A Brief History of Resuscitation After Cardiac Arrest | NYU Langone Health

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About Cardiac Arrest, Post-Cardiac Arrest Syndrome & Death A Brief History of Resuscitation After Cardiac Arrest

A Brief History of Resuscitation After Cardiac Arrest

Cardiopulmonary resuscitation (CPR) is a relatively recent medical innovation, but the history of attempts at resuscitation dates back at least as far as the second century1, when the Greek physician Galen first recorded his failed attempts to inflate a dead animal’s lungs with a bellows. Many centuries passed with little or no progress in resuscitation until the 18th century, when death by drowning became a major public concern, and interest in resuscitation was renewed.

Mouth-to-mouth resuscitation for drowning victims was first recommended by the Paris Academy of Sciences in 1740, and in 1767, a group of concerned citizens in Amsterdam formed the Society for Recovery of Drowned Persons and issued the first set of recommendations for reversing death. Historically, suggested procedures have included the inflation of the victim’s lungs using mouth-to-mouth breathing or a bellows, applying pressure to the abdomen, warming the victim’s body, stimulating the body internally via rectal fumigation with tobacco smoke, and bloodletting. By the early 19th century, the role of electricity in restarting a heart was recognized, and in 1809, the Scottish surgeon Allan Burns first suggested the combination of electrical shock and ventilation as a means to reverse death.

The following century saw the first external defibrillation, and the first successful use of “closed chest cardiac massage,” now commonly referred to as chest compressions. In 1903, the surgeon George Washington Crile introduced the use of epinephrine (adrenaline) during cardiac arrest. Over the next 55 years, stepwise refinements in ventilation, defibrillation, and chest compressions were ultimately codified as cardiopulmonary resuscitation in a seminal paper2 published in the Journal of the American Medical Association.

CPR Today

CPR aims to oxygenate and circulate blood to all organs—especially the brain—while attempting to restart the heart as quickly as possible. Chest compressions and rescue breathing are the familiar core components of CPR. These basic techniques have been augmented by the use of external defibrillators, which deliver electrical shocks that can restart or restore a normal rhythm to a heart that is beating abnormally, along with drugs such as epinephrine (adrenaline), which can help increase blood flow to the heart and brain.

However, with all of these systems in place, CPR is still very limited in its efficacy. Even when expertly performed, CPR can only pump about 25 percent of the blood that the heart normally pumps around the body and only about 20 percent of the normal blood flow to the brain. Since oxygen is carried on hemoglobin molecules around the body, without sufficient blood flow the body and vital organs remain deprived of oxygen and lose function rapidly within minutes. Due to the significant limitations of CPR, many people won’t survive cardiac arrest unless a different approach to resuscitation is developed that goes beyond conventional CPR.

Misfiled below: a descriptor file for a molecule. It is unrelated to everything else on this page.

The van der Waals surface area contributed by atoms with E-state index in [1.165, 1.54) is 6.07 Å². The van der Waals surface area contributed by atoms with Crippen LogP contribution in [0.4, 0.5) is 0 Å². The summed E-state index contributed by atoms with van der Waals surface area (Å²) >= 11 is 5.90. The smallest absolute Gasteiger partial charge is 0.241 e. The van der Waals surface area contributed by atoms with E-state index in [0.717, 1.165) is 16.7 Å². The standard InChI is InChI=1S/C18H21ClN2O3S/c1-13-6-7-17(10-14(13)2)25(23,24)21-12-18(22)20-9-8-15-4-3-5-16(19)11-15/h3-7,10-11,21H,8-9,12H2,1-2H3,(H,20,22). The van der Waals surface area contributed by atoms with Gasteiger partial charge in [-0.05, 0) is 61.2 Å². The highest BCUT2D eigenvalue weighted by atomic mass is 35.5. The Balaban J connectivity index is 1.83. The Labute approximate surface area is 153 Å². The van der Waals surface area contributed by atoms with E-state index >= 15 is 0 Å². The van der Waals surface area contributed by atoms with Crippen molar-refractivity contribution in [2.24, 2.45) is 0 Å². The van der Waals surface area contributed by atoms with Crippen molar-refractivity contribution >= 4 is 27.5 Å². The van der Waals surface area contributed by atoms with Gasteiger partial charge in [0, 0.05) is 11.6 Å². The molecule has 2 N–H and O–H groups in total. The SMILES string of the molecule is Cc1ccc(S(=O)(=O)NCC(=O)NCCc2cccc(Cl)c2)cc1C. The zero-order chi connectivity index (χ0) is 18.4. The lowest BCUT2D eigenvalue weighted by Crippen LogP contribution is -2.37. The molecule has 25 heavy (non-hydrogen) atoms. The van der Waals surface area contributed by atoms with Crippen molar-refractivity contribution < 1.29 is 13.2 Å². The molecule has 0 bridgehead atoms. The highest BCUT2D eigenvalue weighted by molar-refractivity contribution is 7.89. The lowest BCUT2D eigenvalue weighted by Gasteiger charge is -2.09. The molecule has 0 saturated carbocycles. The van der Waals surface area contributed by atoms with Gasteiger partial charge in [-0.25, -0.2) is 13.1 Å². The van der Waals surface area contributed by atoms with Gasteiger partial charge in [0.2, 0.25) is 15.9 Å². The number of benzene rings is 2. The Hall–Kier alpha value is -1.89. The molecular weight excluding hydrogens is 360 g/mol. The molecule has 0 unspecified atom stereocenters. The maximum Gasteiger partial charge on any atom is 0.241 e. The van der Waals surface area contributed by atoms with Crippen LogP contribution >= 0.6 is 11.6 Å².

A Need for Innovation Beyond Cardiopulmonary Resuscitation

Treatments for infections, cancer, heart disease, and countless other conditions have been transformed by the adoption of new technologies, techniques, and medications over the past several decades, yet implementation of new practices in the field of resuscitation science has not kept pace. In many cases, resuscitation is managed with a one-size-fits-all approach—namely, CPR—which belies the reality that cardiac arrest patients are extremely heterogeneous. Few other medical conditions impact such a wide range of people, yet treatment approaches are not always customized to individual patient circumstances. A 25-year-old athlete is unlikely to warrant the same approach to resuscitation as an elderly patient with a terminal cancer diagnosis, yet both may receive similar treatment.

Another complicating factor is that cardiac arrest is a rapidly-changing condition that quickly ushers in a range of other complex medical issues as it progresses. By comparison, a fast-moving cancer may change over the course of weeks or months. A rapidly worsening infection may progress in hours or days. Cardiac arrest is a condition that begins as an emergency and changes on a timescale of seconds and minutes, affecting every organ system in the body and becoming more difficult to reverse with each passing minute.

Improvement in patient survival with brain recovery requires more widespread understanding of how cardiac arrest’s complications evolve. It similarly requires implementation of strategies above and beyond CPR to attempt to reverse the condition and its impact on the body.

References

  1. DeBard ML. The history of cardiopulmonary resuscitation. Annals of Emergency Medicine. 1980. DOI. Opens in a new tab.
  2. Kouwenhoven WB … Knickerbocker GG. Closed-chest cardiac massage. JAMA. 1960. DOI. Opens in a new tab.